Security chiefs switch focus to next VIP visitor
GARDAI switched their security focus last night to combating any potential threats against US President Barack Obama, minutes after the royal flight carrying Queen Elizabeth had taken off from Cork Airport to bring her home after a very successful visit.
Special Branch detectives from the unit's Middle Eastern desk are combining with military intelligence to combat the dangers posed by international terror groups.
A dozen suspects, who are known to be linked to associates of terrorist organisations based elsewhere, have been under close surveillance since the visit was first considered.
And a further group of about 40 sympathisers are also being monitored physically and by electronic surveillance equipment as the gardai and the Army build up an intelligence dossier on the targeted figures.
An advance team of US Secret Service agents, security advisers, administrative staff, and event management and publicity personnel flew into Dublin last week to prepare for the visit.
The team, which is reckoned to total more than 200, includes a heavily armed unit, which will be ready to help gardai to counteract any attempt on Mr Obama's life.
A number of contingency plans have been drawn up by the US advisers, who are making the key decisions on transport and accommodation issues.
These are expected to change again over the weekend before a final announcement is made on Monday morning.
Alternative arrangements for the president's overnight stay centre on the residence of US Ambassador Dan Rooney in the Phoenix Park; and the Merrion Hotel, which is located across the road from the Dail.
The Americans are also undecided so far on whether Mr Obama and his entourage will travel by road or by helicopter from Dublin Airport to the Park on Monday morning.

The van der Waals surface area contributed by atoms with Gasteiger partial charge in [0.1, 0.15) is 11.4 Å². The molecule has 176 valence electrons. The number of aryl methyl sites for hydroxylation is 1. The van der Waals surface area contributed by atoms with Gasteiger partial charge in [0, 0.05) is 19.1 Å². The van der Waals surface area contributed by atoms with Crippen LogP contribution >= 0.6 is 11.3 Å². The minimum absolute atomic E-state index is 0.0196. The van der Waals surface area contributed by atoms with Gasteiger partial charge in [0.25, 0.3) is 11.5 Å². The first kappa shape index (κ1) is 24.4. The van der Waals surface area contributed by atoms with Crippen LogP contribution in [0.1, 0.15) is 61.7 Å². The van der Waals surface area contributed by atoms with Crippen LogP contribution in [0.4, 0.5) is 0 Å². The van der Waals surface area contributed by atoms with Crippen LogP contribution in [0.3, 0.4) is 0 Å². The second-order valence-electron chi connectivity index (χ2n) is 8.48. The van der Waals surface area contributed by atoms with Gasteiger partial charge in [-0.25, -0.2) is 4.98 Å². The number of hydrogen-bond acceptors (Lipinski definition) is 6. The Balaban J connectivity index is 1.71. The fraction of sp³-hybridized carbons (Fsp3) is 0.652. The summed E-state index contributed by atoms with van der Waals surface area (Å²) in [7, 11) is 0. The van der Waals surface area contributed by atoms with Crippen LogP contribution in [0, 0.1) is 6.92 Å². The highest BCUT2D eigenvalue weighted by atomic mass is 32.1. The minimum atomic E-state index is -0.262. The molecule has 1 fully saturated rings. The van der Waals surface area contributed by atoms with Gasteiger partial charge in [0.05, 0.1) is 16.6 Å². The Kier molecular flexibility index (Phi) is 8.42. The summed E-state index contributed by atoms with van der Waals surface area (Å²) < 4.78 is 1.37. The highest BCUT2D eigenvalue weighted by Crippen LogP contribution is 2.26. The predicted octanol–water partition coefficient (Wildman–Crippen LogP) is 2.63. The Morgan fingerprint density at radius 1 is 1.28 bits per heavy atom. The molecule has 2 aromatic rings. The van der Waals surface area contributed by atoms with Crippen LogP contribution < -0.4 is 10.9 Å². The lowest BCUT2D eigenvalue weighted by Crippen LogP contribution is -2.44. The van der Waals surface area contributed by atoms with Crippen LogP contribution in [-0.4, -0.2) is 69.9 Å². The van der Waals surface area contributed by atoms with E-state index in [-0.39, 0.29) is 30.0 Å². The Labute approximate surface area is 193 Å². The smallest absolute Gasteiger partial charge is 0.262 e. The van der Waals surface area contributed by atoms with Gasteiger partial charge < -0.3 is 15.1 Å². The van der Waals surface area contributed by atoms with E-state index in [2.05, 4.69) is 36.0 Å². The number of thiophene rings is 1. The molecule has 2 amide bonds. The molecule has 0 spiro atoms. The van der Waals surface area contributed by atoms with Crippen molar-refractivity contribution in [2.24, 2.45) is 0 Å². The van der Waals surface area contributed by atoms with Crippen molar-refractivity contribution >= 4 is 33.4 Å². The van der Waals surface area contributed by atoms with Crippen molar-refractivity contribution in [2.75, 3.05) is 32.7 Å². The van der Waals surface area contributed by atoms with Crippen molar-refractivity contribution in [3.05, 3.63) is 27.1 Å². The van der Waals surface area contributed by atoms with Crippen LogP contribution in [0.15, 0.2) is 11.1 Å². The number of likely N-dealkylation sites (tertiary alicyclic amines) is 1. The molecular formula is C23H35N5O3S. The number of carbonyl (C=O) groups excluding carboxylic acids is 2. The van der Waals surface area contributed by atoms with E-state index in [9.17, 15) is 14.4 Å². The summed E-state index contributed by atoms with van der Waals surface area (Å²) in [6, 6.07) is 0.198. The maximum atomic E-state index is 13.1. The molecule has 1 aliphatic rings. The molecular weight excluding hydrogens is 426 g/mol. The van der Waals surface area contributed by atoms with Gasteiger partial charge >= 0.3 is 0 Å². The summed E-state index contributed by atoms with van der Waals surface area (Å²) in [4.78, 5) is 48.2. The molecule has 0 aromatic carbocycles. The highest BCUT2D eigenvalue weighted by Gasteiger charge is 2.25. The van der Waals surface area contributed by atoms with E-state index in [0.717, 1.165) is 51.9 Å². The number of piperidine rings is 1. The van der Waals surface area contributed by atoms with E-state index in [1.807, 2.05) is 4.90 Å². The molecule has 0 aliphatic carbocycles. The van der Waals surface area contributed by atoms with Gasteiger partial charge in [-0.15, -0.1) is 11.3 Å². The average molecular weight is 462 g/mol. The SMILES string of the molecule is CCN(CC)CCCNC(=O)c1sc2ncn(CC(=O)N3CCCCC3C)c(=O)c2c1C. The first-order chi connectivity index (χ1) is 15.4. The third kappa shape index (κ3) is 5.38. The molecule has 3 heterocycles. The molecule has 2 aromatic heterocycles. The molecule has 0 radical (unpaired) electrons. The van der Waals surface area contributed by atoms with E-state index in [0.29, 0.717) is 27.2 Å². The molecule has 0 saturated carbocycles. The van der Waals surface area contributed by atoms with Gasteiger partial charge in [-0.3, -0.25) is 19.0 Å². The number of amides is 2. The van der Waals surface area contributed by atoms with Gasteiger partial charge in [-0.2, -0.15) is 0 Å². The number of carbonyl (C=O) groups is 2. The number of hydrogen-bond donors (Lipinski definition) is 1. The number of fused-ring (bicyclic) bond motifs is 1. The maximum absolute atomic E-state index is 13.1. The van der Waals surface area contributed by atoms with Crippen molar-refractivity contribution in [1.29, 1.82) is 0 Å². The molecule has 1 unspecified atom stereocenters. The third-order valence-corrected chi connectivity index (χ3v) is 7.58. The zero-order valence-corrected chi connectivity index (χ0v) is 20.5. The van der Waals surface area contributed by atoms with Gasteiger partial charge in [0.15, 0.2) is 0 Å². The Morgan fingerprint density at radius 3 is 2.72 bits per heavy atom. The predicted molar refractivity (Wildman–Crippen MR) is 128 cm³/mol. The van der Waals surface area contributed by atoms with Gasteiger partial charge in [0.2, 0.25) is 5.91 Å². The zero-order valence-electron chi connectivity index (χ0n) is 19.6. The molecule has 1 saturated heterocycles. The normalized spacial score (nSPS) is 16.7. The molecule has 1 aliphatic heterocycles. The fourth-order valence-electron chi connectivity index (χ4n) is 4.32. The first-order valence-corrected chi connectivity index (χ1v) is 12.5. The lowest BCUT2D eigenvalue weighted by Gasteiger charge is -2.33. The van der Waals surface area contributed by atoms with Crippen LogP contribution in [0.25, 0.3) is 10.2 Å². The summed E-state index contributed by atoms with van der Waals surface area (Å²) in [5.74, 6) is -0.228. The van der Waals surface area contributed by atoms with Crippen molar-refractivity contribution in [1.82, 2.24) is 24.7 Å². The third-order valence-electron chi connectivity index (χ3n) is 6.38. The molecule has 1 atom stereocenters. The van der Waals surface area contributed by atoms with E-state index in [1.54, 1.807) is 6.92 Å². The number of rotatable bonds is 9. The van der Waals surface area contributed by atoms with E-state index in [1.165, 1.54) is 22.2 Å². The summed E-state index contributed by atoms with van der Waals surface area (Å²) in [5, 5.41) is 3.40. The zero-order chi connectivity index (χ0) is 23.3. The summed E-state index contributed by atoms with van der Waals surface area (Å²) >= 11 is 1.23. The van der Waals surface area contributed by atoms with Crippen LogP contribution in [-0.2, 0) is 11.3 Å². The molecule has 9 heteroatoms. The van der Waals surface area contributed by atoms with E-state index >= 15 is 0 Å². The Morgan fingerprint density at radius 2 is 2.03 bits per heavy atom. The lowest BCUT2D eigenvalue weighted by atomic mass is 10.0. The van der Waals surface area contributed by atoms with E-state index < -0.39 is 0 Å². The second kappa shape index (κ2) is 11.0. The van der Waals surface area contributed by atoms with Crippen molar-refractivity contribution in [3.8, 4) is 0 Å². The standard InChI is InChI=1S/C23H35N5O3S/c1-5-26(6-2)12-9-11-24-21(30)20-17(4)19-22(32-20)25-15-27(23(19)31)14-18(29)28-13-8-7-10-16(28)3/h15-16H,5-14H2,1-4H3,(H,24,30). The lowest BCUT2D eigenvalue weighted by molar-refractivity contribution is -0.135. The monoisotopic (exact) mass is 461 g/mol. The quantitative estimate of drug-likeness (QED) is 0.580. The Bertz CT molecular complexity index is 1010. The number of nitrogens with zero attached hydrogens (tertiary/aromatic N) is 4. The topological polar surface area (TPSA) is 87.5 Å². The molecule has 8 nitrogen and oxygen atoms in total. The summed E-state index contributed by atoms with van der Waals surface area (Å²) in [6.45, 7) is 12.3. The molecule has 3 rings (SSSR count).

After his arrival here, he will go directly to Aras an Uachtarain to meet President Mary McAleese.
He will then join Taoiseach Enda Kenny and members of the Cabinet at Farmleigh before moving to the US embassy for lunch.
The president will be taken by helicopter to Moneygall, Co Offaly, and land in the local GAA pitch.
He will spend about an hour there in the home village of his ancestors and is expected to be offered a pint in the local pub.
After Moneygall, he will return by helicopter to Dublin for an appearance at a huge outdoor concert at College Green. The concert is expected to get under way shortly after 3pm while Mr Obama is due on stage before 5.30pm.
College Green will be sealed off for several hours in advance of the concert, with only one access route open.
US agents will back up gardai, who are screening concert-goers using magnometers, which are similar to airport-style walk-through scanning machines.
The Americans have flown over a large number of machines to help with the mammoth scanning task.
Around 8,000 gardai will take part in the 24-hour security operation, as well as a total of up to 1,800 Defence Forces personnel from the Army, Air Corps and Naval Service.
Military specialist search teams will also be on duty over the weekend while aerial surveillance equipment will be based at the airport and other key locations.
Close-in protection for Mr Obama will be carried out by officers from the Emergency Response Unit while the Army Ranger Wing will be on call at a minute's notice to act as a quick reaction force.